No bull: Longhorn roams city
Animal escapes pen, takes walk down Main Street
The streets of Lansing, usually teeming with children on their way to school and employees going to work, were a little more crowded than usual Monday morning.
A longhorn bull that escaped from its owner was wandering through town, down Main Street, Ida Street and De Soto Road, before it was captured.
Lansing Police Chief Steve Wayman said the full-grown bull, approximately 1,000 pounds, was first reported loose around 7:15 a.m. It had escaped from its owner's property in the 1100 block of North Main Street by jumping a fence.
"It was a very unusual morning, to have to chase a damned cow down the road," Wayman said.
A police officer first found the animal in the middle of the southbound lane of Main Street. More officers then came and made loud noises to herd the animal into the grass strip by the Holiday Inn Express parking lot.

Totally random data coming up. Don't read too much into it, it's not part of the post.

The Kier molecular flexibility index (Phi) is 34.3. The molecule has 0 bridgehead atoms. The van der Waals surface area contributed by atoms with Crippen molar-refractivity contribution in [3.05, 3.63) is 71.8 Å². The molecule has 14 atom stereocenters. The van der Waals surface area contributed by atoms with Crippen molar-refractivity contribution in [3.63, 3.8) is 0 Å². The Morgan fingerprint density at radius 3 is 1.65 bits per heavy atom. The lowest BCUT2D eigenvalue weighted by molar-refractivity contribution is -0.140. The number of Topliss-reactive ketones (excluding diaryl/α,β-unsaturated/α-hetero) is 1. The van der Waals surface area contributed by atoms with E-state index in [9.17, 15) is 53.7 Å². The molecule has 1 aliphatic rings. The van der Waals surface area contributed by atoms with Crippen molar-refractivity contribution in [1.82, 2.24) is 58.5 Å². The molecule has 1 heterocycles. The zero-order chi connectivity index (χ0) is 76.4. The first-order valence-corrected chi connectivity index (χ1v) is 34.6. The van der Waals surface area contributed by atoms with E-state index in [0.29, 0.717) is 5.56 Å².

The bull wandered through town, finding its way to the westbound lane of Ida Street. About two hours later, the steer was corralled on the property of Mark McQuillan at the southeast corner of Ida Street and De Soto Road. Mark and Virginia McQuillan helped police get the animal into a pen on their property.
Mark McQuillan, who has his own cattle, helped officers corral the bull with the aid of a small whip.
"Longhorns are a bit gamier than Herefords or Anguses," McQuillan said, which may explain the animal's escape and its resistance to being penned.
The animal was mostly a nuisance, Wayman said, and didn't harm anyone or cause any property damage. But, he said, the animal did constitute a safety concern as children were on their way to school at the time. Lansing Middle School is on Ida Road, where the bull was seen roaming.
Wayman said his only other real worry was that a car would hit the bull while the animal was on the road.
"He didn't get aggressive, but he wasn't afraid of us," Wayman said.